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Pack narsese -- jmc/cbcl2.md



John McCarthy

Computer Science Department

Stanford University

Stanford, CA 94305



1999 May 7, 1:55 p.m.


This paper, written in 1975, published in 1982 [McC82] in the

proceedings of a conference whose title was in German, seems to be

worth reviving in 1998, because some of its ideas are new in 1998 (I’m

told) and are relevant to the new interest in electronic commerce.

1 The Problem of Inter-computer Communi-


Here are some ideas about the value of a common business communication

language (CBCL for short) and what its characteristics might be. Besides its

practical significance, CBCL raises issues concerning the semantics of natural


The need for such a language was suggested to me by an article by Paul

Baran [Bar67].1 In this article, Baran envisaged a world of the future in which

11998 footnote: The question became salient for me when I attended a DARPA meeting

in 1969 at which the Navy’s Fleet Data System was described.

companies would be well equipped with on-line computer systems. The in-

ventory control computer of company A would write on the screen of a clerk

in the purchasing department a statement that 1000 gross of such-and-such

pencils were needed and that they should be purchased from company B.

The clerk would turn to her typewriter and type out a purchase order. At

company B another clerk would receive the purchase order and turn to her

terminal and tell the computer to arrange to ship the pencils. Eliminat-

ing both clerks by having the computers speak directly to each other was

not mentioned. Perhaps the author felt that he was already straining the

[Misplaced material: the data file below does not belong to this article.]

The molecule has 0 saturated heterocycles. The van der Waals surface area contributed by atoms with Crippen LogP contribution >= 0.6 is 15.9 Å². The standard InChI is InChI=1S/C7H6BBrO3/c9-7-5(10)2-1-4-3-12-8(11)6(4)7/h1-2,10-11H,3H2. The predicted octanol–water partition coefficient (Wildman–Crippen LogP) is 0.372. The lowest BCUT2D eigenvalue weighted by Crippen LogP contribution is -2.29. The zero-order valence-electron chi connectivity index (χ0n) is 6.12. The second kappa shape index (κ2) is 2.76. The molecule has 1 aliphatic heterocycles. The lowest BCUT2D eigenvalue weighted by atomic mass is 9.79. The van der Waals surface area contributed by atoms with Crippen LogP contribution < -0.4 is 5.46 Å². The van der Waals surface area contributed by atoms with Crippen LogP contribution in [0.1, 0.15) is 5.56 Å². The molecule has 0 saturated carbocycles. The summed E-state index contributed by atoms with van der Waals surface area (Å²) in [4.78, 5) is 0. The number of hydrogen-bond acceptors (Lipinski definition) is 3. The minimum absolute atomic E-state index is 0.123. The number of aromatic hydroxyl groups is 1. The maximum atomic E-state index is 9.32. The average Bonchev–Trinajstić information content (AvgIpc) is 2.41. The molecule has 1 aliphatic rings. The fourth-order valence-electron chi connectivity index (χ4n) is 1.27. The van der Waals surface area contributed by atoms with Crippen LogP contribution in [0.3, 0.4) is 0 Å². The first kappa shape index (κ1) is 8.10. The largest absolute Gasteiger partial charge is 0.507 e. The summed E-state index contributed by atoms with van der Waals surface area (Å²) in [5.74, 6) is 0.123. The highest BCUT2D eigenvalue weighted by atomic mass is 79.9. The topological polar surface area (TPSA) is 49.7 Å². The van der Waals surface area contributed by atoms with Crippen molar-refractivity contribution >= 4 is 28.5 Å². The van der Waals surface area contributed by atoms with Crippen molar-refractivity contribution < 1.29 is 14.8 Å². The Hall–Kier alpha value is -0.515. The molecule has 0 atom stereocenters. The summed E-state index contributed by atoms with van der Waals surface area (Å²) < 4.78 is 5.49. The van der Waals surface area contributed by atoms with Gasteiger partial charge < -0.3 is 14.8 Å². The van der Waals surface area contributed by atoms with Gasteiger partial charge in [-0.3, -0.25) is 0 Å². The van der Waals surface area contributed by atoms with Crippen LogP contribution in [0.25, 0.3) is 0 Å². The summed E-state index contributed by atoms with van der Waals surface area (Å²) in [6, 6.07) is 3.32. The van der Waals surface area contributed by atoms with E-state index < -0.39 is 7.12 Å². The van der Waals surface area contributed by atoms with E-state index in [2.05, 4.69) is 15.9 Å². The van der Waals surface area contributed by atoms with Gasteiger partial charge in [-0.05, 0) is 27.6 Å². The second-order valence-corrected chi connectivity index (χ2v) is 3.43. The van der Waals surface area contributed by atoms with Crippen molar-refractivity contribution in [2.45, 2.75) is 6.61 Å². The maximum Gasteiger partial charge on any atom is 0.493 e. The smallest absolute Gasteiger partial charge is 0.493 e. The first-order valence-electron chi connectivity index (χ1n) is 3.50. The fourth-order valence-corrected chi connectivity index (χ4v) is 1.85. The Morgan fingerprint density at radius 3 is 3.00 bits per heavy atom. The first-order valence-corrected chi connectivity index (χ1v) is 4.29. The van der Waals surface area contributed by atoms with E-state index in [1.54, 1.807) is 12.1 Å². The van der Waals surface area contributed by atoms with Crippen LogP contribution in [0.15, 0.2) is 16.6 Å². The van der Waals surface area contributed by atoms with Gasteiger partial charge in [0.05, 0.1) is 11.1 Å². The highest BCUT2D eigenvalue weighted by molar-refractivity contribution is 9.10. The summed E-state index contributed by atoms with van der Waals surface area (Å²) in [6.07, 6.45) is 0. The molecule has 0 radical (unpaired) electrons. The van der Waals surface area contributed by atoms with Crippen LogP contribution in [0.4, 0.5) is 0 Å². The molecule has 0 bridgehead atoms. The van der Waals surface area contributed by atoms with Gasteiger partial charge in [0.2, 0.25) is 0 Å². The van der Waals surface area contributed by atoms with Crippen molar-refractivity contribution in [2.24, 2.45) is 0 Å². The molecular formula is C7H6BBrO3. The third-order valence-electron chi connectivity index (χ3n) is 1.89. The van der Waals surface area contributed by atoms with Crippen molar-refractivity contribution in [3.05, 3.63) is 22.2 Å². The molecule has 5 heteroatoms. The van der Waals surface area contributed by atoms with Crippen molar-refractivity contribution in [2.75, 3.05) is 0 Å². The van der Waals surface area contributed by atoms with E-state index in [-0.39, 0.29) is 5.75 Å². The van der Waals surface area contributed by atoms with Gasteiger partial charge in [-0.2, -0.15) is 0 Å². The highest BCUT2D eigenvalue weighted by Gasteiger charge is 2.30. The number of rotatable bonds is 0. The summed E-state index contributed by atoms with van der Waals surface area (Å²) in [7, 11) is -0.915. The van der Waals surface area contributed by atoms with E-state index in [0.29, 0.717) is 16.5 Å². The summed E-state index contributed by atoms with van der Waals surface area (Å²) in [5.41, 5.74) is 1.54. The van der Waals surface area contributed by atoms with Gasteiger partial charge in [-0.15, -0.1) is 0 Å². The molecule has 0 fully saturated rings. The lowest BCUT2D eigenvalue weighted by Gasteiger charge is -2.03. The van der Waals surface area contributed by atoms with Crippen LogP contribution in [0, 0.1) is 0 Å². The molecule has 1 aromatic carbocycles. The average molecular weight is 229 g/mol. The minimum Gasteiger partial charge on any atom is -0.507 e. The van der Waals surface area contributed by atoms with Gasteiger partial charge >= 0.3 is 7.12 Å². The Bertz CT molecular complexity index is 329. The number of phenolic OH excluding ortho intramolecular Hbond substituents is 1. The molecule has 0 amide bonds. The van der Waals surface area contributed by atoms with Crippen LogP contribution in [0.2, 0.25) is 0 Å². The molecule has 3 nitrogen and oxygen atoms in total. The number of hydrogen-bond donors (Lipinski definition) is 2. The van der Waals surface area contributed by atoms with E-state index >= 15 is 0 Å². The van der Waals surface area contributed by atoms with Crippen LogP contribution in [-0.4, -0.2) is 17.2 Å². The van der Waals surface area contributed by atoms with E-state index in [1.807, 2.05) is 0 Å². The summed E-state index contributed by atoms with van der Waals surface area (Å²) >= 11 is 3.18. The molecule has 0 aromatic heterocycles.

credulity of his audience.

Suppose we wish to eliminate the clerks by having the computers speak

directly to each other. What are the requirements?

2 Requirements

First, computers do communicate directly now (1975). In the late 1950s the

Social Security Administration announced a format for IBM seven channel

magnetic tape on which it was prepared to receive reports of earnings and

payroll deductions. Note the limitations: (i) magnetic tapes are mailed rather

than direct electronic communication—admittedly entirely appropriate in

this case. (ii) A single fixed kind of message with a fixed set of parameters

exists for each report. (iii) There is only one receiver of information which

can dictate the format. Today information is often exchanged electronically

among computer systems belonging to different organizations, and this is

usually by specific treaty betwen the two organizations, but sometimes a

group that will be communicating has agreed on formats. An example is

the U.S. Navy’s Fleet Data System for exchanging information among ships

about what their radars and other sensors can see so that each ship can have

the full radar picture acquired by the whole fleet. In connection with the

extension of the system to NATO, it was completely redesigned, and on a

designated day, all users switched to the new system.

Our goal is more ambitious in the following respects:

  1. A common language is to be adopted that can express business com- munications. For example, requests for price quotations, offers to buy and

    sell, queries about delivery times and places, inquiries about the status of de-

    layed orders, references to standard commercial legal agreements. If possible,